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Summary:

Publishers saw the iPad as a chance to turn back the clock and convince consumers to pay for content in a new form. But that dream has collided with reality, and now some content producers — including MIT’s Technology Review — say the standalone content app is dead.

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When Apple’s iPad arrived on the scene in 2010, many magazine and newspaper publishers saw it as a gift from the gods: a chance to turn back the clock and convince consumers to pay for their content in a new form. But for many, that dream has given way to the cruel reality that apps are at best a stop-gap measure, not a dramatic new business model. As MIT Technology Review editor and publisher Jason Pontin points out — in a post about why his magazine has decided to kill its app — the benefits don’t outweigh the negatives for both readers and publishers. It’s a lesson that some other content producers might want to consider.

The iPad — and the content economy that Apple created along with it, thanks to iTunes and more recent additions like the Newsstand — was alluring for many publishers because they believed it could overcome what they saw as the “original sin” of not charging for their digital content in the first place. It seemed like the perfect solution: a device that would replicate the magazine or newspaper experience in digital form, with Apple handling all of the annoying back-end details around payment. As Pontin describes it:

Publishers believed that because they were once again delivering a unique, discrete product, analogous to a newspaper or magazine, they could charge readers for single-copy sales and even subscriptions, reëducating audiences that publications were goods for which they must pay.

This idea soon collided with reality in a number of ways. For one thing, Apple enforced its usual 30-percent commission on any subscription sales, and changed the rules to make it more difficult for publishers to get around that barrier. For a lot of content companies this was a significant disincentive, since Apple’s cut in some cases removed any upside to selling content through the device at all. And then there were the technological limitations involved in reproducing content on the iPad — particularly image-heavy magazine issues — which added to the costs, and made apps less appealing for some users.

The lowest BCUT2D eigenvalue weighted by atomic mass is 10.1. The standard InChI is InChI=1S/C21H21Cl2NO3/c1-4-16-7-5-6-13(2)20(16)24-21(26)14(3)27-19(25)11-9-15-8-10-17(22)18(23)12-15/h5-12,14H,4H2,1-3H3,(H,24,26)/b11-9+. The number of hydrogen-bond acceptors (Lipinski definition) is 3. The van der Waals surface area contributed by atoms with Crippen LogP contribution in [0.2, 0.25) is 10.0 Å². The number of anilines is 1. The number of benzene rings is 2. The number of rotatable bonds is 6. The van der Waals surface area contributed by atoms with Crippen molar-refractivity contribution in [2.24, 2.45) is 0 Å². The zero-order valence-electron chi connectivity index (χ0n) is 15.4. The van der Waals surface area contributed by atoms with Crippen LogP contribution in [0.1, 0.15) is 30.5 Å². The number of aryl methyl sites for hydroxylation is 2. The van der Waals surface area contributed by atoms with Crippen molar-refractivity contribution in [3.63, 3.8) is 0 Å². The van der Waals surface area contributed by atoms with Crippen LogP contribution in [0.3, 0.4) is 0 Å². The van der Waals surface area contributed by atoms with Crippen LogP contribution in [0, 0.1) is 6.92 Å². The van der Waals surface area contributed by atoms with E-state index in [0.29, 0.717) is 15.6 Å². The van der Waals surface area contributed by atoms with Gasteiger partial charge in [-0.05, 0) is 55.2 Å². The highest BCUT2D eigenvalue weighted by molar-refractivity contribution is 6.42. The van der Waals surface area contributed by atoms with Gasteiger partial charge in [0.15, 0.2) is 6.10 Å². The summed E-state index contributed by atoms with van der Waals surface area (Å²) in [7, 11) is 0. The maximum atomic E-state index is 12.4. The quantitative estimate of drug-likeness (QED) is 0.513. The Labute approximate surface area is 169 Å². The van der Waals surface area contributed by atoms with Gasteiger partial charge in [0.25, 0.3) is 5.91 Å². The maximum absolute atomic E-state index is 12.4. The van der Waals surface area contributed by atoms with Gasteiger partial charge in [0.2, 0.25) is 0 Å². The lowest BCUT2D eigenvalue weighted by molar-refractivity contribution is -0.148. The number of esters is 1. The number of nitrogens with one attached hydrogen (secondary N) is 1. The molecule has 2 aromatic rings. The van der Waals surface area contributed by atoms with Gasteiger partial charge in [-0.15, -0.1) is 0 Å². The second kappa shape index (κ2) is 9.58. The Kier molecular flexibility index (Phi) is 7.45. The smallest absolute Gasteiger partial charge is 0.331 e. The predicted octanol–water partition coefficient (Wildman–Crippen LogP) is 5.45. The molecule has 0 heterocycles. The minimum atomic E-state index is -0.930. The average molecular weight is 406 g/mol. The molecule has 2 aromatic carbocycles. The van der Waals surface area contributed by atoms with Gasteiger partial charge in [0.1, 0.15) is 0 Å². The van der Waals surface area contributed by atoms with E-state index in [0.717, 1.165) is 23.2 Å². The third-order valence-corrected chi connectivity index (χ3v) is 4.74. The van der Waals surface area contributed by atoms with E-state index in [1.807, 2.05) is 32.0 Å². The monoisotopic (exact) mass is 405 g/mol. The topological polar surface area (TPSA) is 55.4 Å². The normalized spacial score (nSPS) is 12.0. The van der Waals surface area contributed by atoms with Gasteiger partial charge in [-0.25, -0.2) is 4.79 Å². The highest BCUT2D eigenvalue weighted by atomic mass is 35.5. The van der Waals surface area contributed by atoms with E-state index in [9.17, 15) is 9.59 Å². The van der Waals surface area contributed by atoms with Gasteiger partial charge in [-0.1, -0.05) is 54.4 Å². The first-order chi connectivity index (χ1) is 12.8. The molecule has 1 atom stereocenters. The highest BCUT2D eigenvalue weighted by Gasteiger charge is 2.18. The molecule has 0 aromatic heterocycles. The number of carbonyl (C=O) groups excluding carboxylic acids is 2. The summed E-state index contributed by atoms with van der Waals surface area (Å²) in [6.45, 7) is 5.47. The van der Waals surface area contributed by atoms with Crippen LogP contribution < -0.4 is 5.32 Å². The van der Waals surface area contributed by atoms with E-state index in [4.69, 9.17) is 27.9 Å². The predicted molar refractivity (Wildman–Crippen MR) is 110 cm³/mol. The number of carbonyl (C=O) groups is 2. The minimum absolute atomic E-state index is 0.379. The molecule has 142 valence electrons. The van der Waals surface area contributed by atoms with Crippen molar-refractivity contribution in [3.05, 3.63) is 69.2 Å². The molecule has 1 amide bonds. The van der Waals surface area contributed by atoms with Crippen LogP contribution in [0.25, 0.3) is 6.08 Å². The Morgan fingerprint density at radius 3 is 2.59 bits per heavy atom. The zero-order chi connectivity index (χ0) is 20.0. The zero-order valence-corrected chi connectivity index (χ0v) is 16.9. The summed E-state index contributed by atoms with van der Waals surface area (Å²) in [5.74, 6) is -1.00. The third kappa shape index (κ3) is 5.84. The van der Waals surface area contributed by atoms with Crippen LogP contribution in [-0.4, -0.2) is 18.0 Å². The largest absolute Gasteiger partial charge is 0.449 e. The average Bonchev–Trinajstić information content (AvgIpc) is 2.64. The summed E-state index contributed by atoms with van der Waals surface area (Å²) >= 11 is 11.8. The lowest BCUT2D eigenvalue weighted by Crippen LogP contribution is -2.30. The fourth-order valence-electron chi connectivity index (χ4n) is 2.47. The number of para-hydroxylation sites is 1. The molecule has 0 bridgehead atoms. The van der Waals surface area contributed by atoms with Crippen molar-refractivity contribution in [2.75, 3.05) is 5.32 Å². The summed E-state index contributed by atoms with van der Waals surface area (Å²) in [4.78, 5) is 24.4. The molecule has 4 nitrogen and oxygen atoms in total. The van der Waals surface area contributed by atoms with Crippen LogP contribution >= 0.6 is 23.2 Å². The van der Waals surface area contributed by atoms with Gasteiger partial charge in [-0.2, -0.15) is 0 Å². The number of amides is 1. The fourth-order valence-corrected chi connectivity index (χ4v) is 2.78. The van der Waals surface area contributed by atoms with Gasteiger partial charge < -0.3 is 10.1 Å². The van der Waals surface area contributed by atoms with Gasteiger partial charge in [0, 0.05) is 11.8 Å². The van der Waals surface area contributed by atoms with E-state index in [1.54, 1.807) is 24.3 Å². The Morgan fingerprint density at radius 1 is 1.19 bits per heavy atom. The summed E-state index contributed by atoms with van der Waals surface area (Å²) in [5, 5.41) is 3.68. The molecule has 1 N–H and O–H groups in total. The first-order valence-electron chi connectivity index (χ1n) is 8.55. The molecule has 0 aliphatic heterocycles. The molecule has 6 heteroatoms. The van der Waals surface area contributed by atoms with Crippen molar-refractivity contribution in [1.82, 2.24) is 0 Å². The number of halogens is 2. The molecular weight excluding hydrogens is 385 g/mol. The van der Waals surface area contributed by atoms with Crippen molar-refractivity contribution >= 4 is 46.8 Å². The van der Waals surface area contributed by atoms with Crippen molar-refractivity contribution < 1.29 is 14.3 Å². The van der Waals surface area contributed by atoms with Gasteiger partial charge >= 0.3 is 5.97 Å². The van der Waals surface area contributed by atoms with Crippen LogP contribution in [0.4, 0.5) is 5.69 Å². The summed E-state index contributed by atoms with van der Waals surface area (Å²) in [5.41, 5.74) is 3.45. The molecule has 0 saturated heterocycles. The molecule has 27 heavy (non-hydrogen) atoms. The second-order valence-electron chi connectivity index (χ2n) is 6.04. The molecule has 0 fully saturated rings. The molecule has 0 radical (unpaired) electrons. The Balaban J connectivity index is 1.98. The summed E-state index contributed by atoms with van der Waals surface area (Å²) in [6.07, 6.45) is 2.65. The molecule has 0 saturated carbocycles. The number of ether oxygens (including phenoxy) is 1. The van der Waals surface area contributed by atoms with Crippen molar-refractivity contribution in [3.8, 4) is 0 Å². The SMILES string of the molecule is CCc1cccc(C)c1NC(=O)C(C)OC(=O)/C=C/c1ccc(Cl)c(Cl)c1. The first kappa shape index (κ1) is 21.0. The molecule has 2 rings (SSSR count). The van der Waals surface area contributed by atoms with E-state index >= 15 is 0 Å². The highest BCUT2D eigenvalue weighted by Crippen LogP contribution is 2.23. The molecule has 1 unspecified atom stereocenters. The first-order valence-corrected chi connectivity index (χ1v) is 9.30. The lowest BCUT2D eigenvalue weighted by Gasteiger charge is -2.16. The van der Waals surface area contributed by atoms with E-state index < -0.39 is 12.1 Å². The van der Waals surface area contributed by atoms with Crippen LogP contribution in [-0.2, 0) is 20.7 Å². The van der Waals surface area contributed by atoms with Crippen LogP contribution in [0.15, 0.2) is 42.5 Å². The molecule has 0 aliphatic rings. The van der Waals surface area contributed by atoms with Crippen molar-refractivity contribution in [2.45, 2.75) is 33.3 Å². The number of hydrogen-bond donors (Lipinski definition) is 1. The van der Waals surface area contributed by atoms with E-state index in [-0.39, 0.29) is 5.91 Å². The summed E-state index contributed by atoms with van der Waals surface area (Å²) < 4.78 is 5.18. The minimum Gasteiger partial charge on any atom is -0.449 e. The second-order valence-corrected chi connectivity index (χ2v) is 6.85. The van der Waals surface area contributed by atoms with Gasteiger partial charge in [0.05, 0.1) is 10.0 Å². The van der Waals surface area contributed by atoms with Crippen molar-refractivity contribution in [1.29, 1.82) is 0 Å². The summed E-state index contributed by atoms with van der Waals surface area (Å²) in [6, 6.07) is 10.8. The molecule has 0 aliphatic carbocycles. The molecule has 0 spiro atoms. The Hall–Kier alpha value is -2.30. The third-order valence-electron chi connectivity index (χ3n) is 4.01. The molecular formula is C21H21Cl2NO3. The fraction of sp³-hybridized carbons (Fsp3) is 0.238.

Apps don’t fit with the way content works online

But I think Pontin is right when he says that many of these technical or structural issues weren’t even the biggest problem for content apps. The biggest problem is that apps are walled gardens by design — most allow you to share articles through social media, but they don’t contain links and in most cases they don’t have comments either. And that just doesn’t fit with the way many people consumer content now, especially the assumption that users will download a single app or subscribe to a single provider instead of using aggregators or apps like Flipboard and Zite. Says Pontin:

When people read news and features on electronic media, they expect stories to possess the linky-ness of the Web, but stories in apps didn’t really link. The apps were, in the jargon of information technology, “walled gardens,” and although sometimes beautiful, they were small, stifling gardens… I hated every moment of our experiment with apps, because it tried to impose something closed, old, and printlike on something open, new, and digital.

That’s not to say some publishers haven’t produced excellent-looking apps, and there have been some interesting experiments with the app form — including Richard Branson’s magazine Project or the gamified magazine that Gourmet came out with, which “unlocked” new content after users had consumed a certain number of articles. But Pontin notes that even successes like Condé Nast, which saw its digital sales increase by 268 percent last year, are still relatively small potatoes in the overall scheme of things: Wired magazine has just over 7,00 digital single-copy sales, according to figures from the Audit Bureau of Circulations, which is less than one percent of paid circulation.

The Economist is doing better than many others with its digital edition: according to a recent report from the company, the magazine had about 50,000 subscribers to the iPad version in March. But AdWeek notes that this still only amounts to about 6 percent of total circulation — and that is among the highest levels in the industry. As Pontin points out, a recent Nielsen study found that although 33 percent of tablet and smartphone users had downloaded news-reading apps, only 19 percent of the users surveyed had actually paid for them. Says the MIT Tech Review editor:

The paid, expensively developed publishers’ app, with its extravagantly produced digital replica, is dead.

Is Pontin right? Is the dedicated magazine or newspaper app dead? Some publishers disagree, and others are increasing their bets on the iPad ecosystem — such as Next Issue Media, a kind of one-stop newsstand approach. But at the same time, there seems to be increasing interest in the model adopted by the Financial Times, which uses HTML5 to duplicate the look and feel of an app. It’s an approach that is not only cheaper in many cases, but also allows the publisher to do an end-run around Apple’s 30-percent commission — and in the long run, that could make it a much more realistic dream for content producers than the one that Apple has been selling.

Post and thumbnail images courtesy of Flickr users Jennifer Moo and Rego Korosi

  1. I am not sure about the ROI, but the Bloomberg Businessweek magazine has a great reading experience. I don’t think I will continue with my six-month old subscription if it changes to a web app.

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    1. Why wouldn’t you continue with your subscription if it becomes a web app? Just curious.

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      1. I used the FT web app for a bit and I did not have offline access, had loading issues and was overall a notch below the packaged downloaded mag experience. I am assuming Businessweek will have to rely on the same tactics if they get out of Newsstand.

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  2. Interesting article, but i don’t think we should look at iOS as the only possible model for app-store distribution of content. For example: